Tag Archive | "Sag Harbor Village Board of Trustees"

Personnel Salaries Capped in 2014-15 Sag Harbor Village Budget

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By Kathryn G. Menu

The Sag Harbor Village Board of Trustees unveiled a tentative budget on March 19, highlighted by $91,040 in cuts made from a previous draft of the 2014-15 spending plan, primarily through the reduction of full-time salary increases across several departments.

What was originally an $8.59 million budget was cut between March 5 and March 19. Personnel cuts were made in the justice court’s budget, which was reduced by $7,610; the village treasurer’s budget was cut by $1,680; the clerk’s full-time personnel costs were cut by $1,050; central garage personnel was cut by $2,747; custodial personnel was cut by $5,305; and highway department personnel was cut by $14,181.

A line item for a proposed administrator for the Sag Harbor Ambulance Corps, originally budgeted to cost $80,942 next year, was reduced by $17,442 to $63,500, which, according to Sag Harbor Mayor Brian Gilbride, accounts for salary and benefit expenses associated with the position.

During last Wednesday’s meeting, Trustee Ed Deyermond asked about dock repairs in the village. That line item under Harbors & Docks was cut by $10,000 to $50,000 for the next fiscal year. Mr. Deyermond said that repairs would be necessary, not just for Long Wharf, but for all of the village’s docks including those at Marine Park. The village board is currently awaiting an engineering report on what repairs are necessary on Long Wharf. It has debated whether or not to tackle those repairs piecemeal or to bond for what will likely be a project that costs several thousand dollars.

Trustee Deyermond also raised concerns about the fire department’s truck reserve not being adequately funded. The fire department’s $401,406 budget does not include any money for the reserve account, which the department uses to purchase vehicles.

“We always put something in that account,” said Trustee Deyermond, adding the reserve has about $174,000 remaining, but the department is on schedule to purchase a new pumper in 2017. Without adding to the reserve annually, it will not have the funding to pay for that new vehicle.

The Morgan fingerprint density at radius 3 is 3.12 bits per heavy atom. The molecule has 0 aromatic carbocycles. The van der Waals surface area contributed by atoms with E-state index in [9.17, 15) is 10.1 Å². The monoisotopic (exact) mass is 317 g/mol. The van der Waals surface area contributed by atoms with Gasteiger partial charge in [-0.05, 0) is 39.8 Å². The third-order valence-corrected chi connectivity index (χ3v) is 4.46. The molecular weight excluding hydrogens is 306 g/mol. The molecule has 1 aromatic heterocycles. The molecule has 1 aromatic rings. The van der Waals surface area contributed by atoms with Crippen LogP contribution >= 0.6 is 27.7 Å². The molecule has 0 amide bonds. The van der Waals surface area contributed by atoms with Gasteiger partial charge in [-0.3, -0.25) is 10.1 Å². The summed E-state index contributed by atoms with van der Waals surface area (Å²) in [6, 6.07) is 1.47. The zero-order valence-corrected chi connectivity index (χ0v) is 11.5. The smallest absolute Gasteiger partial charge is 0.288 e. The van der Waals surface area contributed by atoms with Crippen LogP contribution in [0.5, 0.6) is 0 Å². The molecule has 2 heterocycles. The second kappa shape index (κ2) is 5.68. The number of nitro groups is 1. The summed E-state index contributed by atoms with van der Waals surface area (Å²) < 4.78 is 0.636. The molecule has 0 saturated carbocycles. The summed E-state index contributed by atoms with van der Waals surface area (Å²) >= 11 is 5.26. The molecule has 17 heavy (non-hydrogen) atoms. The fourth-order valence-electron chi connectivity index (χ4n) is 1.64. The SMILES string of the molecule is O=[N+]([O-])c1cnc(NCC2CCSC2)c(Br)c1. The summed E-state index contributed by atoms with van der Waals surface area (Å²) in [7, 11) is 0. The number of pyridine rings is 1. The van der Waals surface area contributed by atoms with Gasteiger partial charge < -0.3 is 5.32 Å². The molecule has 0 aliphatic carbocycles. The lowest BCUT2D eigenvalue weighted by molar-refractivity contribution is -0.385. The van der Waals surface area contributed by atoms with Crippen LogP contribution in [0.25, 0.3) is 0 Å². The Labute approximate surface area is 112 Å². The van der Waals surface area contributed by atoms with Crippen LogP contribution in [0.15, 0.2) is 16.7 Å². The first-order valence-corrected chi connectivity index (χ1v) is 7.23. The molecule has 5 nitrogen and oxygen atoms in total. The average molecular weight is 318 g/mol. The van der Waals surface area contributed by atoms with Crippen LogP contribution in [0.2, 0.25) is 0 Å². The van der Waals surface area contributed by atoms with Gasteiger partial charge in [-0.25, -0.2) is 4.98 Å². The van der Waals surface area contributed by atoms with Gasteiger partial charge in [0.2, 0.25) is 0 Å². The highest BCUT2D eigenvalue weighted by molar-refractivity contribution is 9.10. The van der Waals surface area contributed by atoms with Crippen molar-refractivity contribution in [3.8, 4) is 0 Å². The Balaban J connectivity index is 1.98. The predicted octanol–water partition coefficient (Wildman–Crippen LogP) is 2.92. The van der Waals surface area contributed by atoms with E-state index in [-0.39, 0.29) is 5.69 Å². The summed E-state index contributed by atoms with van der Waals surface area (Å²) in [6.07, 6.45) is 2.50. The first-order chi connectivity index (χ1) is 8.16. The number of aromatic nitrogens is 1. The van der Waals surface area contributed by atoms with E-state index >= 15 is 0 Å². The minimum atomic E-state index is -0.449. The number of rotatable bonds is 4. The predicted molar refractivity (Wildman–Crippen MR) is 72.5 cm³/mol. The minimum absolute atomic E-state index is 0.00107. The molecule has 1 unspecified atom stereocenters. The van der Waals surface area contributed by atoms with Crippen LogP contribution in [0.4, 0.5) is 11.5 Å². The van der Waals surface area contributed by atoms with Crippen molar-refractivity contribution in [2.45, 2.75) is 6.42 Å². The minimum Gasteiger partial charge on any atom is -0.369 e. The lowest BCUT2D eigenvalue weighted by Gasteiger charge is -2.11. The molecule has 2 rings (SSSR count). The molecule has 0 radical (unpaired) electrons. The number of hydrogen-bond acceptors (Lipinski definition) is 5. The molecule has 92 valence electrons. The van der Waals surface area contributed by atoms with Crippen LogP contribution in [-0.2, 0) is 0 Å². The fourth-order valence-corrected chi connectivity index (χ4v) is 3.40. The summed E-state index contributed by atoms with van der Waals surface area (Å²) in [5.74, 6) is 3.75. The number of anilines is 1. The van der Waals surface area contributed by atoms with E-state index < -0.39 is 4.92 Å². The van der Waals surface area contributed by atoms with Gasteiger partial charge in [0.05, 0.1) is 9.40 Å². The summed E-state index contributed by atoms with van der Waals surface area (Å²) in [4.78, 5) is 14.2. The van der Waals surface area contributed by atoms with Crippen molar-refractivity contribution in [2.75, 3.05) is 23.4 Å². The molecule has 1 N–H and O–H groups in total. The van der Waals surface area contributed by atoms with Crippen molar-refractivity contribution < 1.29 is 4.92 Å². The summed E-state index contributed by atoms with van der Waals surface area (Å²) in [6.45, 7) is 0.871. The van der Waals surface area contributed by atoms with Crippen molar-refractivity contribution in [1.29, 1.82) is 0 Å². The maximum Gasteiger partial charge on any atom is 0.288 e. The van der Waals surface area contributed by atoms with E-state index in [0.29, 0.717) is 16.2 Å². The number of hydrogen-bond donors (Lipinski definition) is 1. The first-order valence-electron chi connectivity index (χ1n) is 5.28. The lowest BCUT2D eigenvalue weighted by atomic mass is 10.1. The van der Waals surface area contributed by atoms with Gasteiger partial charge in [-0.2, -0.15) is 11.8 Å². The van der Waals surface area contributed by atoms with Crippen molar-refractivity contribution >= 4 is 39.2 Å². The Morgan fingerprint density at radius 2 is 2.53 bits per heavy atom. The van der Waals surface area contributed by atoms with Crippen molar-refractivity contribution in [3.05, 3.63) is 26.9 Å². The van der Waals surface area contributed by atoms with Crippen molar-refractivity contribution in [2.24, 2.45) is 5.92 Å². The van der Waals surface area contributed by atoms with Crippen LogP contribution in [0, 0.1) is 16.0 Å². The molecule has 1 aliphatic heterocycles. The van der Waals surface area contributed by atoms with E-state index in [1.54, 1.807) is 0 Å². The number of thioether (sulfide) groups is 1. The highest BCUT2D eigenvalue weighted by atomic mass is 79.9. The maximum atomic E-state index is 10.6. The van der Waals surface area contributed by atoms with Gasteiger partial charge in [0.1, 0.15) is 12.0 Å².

“We have been down this road for many, many years and I think we have to plan for the future,” Mr. Deyermond said.

Mayor Gilbride said he would like to see a full assessment of the fire department’s vehicles made by an outside agency.

Trustee Deyermond replied that he had no issue with a needs assessment, but did want to make sure the truck reserve had adequate funding.

“I don’t see, especially with the tax cap we are all trying to stay under, us coming up with a big chunk of money two or three years down the road,” he said.

Kelly Dodds, president of the Sag Harbor Chamber of Commerce, also approached the board, asking it to reinstate some of the chamber’s $4,000 in funding, cut completely out of the 2014-15 spending plan.

That funding, she noted, helps the chamber pay the $11,000 annually it spends to staff the windmill at Long Wharf, which had 9,000 visitors this year all looking for information on Sag Harbor and the East End.

Mayor Gilbride questioned the money the chamber raises in arts and crafts festivals and HarborFest, noting it charges people who have booths at both events.

The Sag Harbor Chamber of Commerce is a non-profit entity, noted Ms. Dodds.

“Our events are meant to break even,” she said. “The money we make from those events goes into publicizing those events, paying for insurance. We have the lowest membership rates on the East End.”

Ms. Dodds asked the board to reconsider.

On Tuesday, Mayor Gilbride said he expected little would change before the budget is considered for adoption, on Wednesday, April 2, at 4 p.m.

In Sag Harbor, A Priority of Public Projects for 2014

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By Kathryn G. Menu

In its last meeting for 2013, the Sag Harbor Village Board of Trustees met in special session Thursday afternoon to talk about a list of village projects that are coming into focus for 2014.

Repairs to Long Wharf, upgrading the Municipal Building with an elevator that would allow access to the long-vacant third and fourth floors of that Main Street building, and constructing a helipad at Havens Beach for emergency service use were three projects village board members debated Thursday.

At the close of the session, board members passed a resolution to get estimates on the cost of all three projects.

While board members agreed all three projects were worth looking at, at the start of the session, with just Mayor Brian Gilbride, Trustee Ken O’Donnell and Trustee Robby Stein in attendance, there was division on how a project like Long Wharf — a project that likely comes with a hefty price tag — should be funded.

“My feeling is we should bond it and do it all at once,” said O’Donnell.

Stein agreed, noting that village treasurer Eileen Tuohy has advised trustees interest rates are historically low, making it desirable to bond for a project of this size.

And sizable it will likely be.

While the village board will now await an updated survey detailing the repair and maintenance needs of Long Wharf, it has been several years since anything outside of annual maintenance performed by village crews has been completed on the aging facility.